By Mark Saldana
Rating: 3.5 (Out of 4 Stars)
As far as rock documentaries go, this particular film is not presented in a particularly unique way. It is the subject of this film who is totally unique and quite remarkable. Danny Fields became a regular fixture in the sixties rock scene, hanging with The Velvet Underground, Andy Warhol’s entourage, The Doors, and several others. During the transition between the late sixties and early seventies, Danny would get involved in a new rock movement which would make its indelible mark on the music world–Punk. Danny went on to manage The Stooges, MC5, and The Ramones, using his flamboyant and brash personality to promote and mentor these legendary artists. Danny Fields is a rock ‘n roll rebel, but certainly not a high profile one.
Brendan Toller’s film may not be presented in the most unique way, but that is not to say that it isn’t very well done and presented in exciting ways. Using interviews, archive footage, and animation, Toller and his crew put a lot of work into this documentary and it pays off well. The director obviously has much love for his subject and this labor of love took a lot of time, patience, money and skill to accomplish its loving tribute. The film is a fascinating portrait of a truly remarkable man who worked behind some of the most legendary artists of punk rock.
During the SXSW festival, I had the pleasure of speaking with Brendan Toller who expressed much warmth and zeal for his subject.
Mark Saldana: How did you meet Danny Fields?
Brendan Toller: I was working on my first film, I Need That Record! which was sort of about the early mid 2000’s record stores. Every outlet was like, “Well, that’s it. Digital is here. Goodbye CD’s and vinyl.” Through my girlfriend at the time, Ariel Rosenbloom, her grandmother insisted that I meet him. We had an interview for I Need That Record! and it never made the cut because Danny’s amazing and we didn’t even get to talk about record stores. We just became friends. I went to New York and asked him if he wanted to do this (the documentary) and he said yes.
M.S.: How difficult was it to secure all these interviews and testimonials for the film?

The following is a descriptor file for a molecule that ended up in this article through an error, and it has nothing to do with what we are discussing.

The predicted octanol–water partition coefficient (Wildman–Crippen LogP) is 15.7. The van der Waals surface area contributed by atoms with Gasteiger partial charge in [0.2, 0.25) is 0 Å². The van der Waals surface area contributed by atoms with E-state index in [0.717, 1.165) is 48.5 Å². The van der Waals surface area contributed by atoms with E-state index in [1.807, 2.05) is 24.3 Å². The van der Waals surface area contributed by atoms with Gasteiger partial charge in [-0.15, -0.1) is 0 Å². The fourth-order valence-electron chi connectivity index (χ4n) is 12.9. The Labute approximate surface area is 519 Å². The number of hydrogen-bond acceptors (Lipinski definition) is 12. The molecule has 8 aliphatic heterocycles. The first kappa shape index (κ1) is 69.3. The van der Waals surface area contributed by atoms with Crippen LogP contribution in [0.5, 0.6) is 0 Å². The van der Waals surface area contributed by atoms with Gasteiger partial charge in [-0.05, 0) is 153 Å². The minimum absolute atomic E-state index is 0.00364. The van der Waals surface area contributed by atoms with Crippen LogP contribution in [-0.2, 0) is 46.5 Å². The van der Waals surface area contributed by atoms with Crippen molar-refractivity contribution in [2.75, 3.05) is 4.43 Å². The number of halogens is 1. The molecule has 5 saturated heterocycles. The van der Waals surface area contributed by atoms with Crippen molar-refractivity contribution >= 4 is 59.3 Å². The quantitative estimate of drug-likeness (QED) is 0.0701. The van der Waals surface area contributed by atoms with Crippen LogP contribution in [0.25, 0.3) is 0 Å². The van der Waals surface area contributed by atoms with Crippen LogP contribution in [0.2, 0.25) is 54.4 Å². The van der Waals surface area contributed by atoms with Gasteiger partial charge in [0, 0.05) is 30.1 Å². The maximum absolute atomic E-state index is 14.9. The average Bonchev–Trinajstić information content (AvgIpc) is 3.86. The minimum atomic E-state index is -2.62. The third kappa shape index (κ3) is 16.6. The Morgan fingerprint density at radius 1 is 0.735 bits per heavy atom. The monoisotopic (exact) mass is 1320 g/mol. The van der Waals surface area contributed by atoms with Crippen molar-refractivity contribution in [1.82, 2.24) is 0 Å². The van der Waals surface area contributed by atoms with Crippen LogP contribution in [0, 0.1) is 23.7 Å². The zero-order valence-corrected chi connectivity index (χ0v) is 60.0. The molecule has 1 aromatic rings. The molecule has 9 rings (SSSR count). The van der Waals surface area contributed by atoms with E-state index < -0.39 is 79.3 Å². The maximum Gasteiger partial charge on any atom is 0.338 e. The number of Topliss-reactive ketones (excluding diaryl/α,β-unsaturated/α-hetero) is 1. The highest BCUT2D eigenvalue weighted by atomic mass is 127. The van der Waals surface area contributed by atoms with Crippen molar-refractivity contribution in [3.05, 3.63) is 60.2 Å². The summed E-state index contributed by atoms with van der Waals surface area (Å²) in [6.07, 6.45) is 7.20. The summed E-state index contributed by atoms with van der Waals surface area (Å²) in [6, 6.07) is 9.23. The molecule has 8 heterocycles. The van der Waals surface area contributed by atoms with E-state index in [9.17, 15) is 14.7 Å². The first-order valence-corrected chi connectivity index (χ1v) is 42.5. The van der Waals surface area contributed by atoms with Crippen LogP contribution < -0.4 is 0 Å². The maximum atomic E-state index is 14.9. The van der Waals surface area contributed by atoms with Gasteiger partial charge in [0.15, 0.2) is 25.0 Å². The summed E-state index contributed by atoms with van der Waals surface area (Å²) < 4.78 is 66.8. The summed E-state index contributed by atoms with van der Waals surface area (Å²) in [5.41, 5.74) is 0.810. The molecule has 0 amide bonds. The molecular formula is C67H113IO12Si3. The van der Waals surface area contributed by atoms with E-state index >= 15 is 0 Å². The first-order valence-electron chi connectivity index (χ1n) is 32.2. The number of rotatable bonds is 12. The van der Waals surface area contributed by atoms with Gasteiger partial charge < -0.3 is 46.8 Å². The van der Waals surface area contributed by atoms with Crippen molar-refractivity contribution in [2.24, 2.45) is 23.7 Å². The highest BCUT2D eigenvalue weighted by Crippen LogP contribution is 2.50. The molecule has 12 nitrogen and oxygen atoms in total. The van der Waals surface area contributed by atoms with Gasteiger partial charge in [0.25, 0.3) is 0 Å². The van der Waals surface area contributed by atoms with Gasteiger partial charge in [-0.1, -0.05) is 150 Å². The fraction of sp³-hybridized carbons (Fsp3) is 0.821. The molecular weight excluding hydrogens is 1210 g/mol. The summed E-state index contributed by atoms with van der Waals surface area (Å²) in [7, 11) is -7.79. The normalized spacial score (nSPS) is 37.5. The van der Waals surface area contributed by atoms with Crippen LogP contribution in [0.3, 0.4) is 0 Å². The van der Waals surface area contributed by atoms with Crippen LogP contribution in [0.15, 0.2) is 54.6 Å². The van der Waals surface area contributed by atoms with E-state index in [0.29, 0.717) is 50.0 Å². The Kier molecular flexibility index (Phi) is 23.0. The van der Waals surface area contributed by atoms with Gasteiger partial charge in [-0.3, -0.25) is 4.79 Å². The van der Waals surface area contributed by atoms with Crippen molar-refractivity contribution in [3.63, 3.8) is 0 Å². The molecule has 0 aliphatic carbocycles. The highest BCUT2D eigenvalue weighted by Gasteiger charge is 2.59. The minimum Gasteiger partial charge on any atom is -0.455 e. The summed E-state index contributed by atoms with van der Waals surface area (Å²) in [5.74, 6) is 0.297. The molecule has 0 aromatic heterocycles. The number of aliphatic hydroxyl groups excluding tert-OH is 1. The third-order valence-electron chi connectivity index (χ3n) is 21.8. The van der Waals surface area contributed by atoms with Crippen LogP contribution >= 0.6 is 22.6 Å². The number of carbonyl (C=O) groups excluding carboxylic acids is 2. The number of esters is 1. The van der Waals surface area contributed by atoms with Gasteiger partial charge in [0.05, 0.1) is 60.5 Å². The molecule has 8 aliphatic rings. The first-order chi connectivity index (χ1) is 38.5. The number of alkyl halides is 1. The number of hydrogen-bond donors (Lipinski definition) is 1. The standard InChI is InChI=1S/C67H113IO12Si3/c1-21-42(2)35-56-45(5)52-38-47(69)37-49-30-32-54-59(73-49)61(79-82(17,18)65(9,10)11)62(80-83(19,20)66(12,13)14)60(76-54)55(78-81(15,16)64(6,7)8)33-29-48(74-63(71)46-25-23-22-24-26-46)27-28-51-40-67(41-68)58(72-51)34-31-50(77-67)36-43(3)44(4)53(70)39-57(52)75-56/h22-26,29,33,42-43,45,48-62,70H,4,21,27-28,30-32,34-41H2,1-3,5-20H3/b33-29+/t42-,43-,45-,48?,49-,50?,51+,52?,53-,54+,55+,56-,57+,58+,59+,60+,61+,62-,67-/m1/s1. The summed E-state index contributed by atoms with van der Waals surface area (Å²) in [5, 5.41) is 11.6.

B.T.: That is why the film took 5 1/2 years. We did interview 60 people, but it really did help shape Danny in a real, round way. We chased after a lot of these people for a while. So it took us a while, but to have a film without Iggy (Pop) and Alice (Cooper)…You gotta have these people in it!
M.S.: You seem relatively young.
M.S.: How did you originally discover these artists?
B.T.: When I was 15, my uncle who like lives in 1968/1969, and even restores cars from that time…My Uncle Paul gave me FunHouse and “Kick Out the Jams” for me to borrow. At the time, the kids I went to school with were into Good Charlotte and stuff like that which was kind of a fake punk revival. I listened to FunHouse and The Stooges’ first album on repeat for like two years coming home for school.
M.S.: Talk about the use of animation in your documentary.
B.T.: I really tried to use archives and the best takes of interviews, but I love animation as a form and I wish it was brought into more documentaries and more feature films. I thought it would be a fascinating thing to do to break up the talking heads. The animation in the Doors sequence (in the documentary) was so good!
M.S.: Are you a musician as well?
B.T.: I am actually. I got asked by these friends in this band called Jacques Le Coque to fill in on bass and I recorded an album with them and it’s out on cassette on King Pizza Records and it’s out digitally through Windian which is this really great garage label.
M.S.: Do you have any dream film projects?
B.T.: My dream is I’d really love to make a movie with Eric Clapton about the Derek and the Dominos album (Layla and Other Assorted Love Songs) because it is a very tragic story.
M.S.: Can you talk about any issues or problems securing the rights to use the music and footage in the film?
B.T.: We’re still dealing with that. This is just the festival cut (of the film). We’re working with Global Image Works, a clearance firm and we’re going to pull all the favors we can. A good amount of the footage falls under fair use which is great and I encourage other documentary filmmakers to really seek opinions on that. The modes of production are so democratized and the rights are not. So many documentaries have been held hostage by rights. It’s gotta change. There are so many filmmakers unable to do what they want to do even on an avant garde level.
M.S.: What do you want people to take away from your documentary?
B.T.: It’s about the music industry as a whole. It’s terrible that people like Danny Fields aren’t even in the record business anymore.
Danny Says will screen one more time on Saturday, March 21, 12:00 p.m., at the Alamo Drafthouse South Lamar B.